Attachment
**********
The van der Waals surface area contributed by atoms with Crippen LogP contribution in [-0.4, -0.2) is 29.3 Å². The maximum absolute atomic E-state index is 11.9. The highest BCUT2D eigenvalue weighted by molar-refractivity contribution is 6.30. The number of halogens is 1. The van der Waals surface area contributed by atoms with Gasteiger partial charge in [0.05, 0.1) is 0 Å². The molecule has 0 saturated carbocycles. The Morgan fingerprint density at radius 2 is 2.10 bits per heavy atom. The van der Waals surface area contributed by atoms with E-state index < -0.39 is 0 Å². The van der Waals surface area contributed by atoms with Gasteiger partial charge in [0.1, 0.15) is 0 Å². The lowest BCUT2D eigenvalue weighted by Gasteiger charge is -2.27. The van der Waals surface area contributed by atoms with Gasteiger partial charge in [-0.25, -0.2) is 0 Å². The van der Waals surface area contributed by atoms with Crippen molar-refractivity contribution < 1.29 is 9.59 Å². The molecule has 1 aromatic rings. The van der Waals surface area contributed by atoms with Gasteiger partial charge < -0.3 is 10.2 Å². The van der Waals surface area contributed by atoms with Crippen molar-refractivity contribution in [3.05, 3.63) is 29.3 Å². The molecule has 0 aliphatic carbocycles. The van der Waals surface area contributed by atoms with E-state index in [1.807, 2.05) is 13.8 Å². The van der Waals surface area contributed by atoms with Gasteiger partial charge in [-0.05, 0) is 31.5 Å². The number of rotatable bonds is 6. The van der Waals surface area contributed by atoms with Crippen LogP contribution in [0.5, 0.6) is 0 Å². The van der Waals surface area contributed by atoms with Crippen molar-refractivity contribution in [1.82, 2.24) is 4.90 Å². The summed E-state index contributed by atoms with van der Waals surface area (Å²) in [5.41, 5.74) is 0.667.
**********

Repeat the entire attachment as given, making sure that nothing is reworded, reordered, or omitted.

The van der Waals surface area contributed by atoms with Crippen LogP contribution in [-0.4, -0.2) is 29.3 Å². The maximum absolute atomic E-state index is 11.9. The highest BCUT2D eigenvalue weighted by molar-refractivity contribution is 6.30. The number of halogens is 1. The van der Waals surface area contributed by atoms with Gasteiger partial charge in [0.05, 0.1) is 0 Å². The molecule has 0 saturated carbocycles. The Morgan fingerprint density at radius 2 is 2.10 bits per heavy atom. The van der Waals surface area contributed by atoms with E-state index < -0.39 is 0 Å². The van der Waals surface area contributed by atoms with Gasteiger partial charge in [0.1, 0.15) is 0 Å². The lowest BCUT2D eigenvalue weighted by Gasteiger charge is -2.27. The van der Waals surface area contributed by atoms with Gasteiger partial charge in [-0.25, -0.2) is 0 Å². The van der Waals surface area contributed by atoms with Crippen molar-refractivity contribution < 1.29 is 9.59 Å². The molecule has 1 aromatic rings. The van der Waals surface area contributed by atoms with Gasteiger partial charge < -0.3 is 10.2 Å². The van der Waals surface area contributed by atoms with Crippen molar-refractivity contribution in [3.05, 3.63) is 29.3 Å². The molecule has 0 aliphatic carbocycles. The van der Waals surface area contributed by atoms with E-state index in [1.807, 2.05) is 13.8 Å². The van der Waals surface area contributed by atoms with Gasteiger partial charge in [-0.05, 0) is 31.5 Å². The number of rotatable bonds is 6. The van der Waals surface area contributed by atoms with Crippen LogP contribution in [0.5, 0.6) is 0 Å². The van der Waals surface area contributed by atoms with Crippen molar-refractivity contribution in [1.82, 2.24) is 4.90 Å². The summed E-state index contributed by atoms with van der Waals surface area (Å²) in [5.41, 5.74) is 0.667.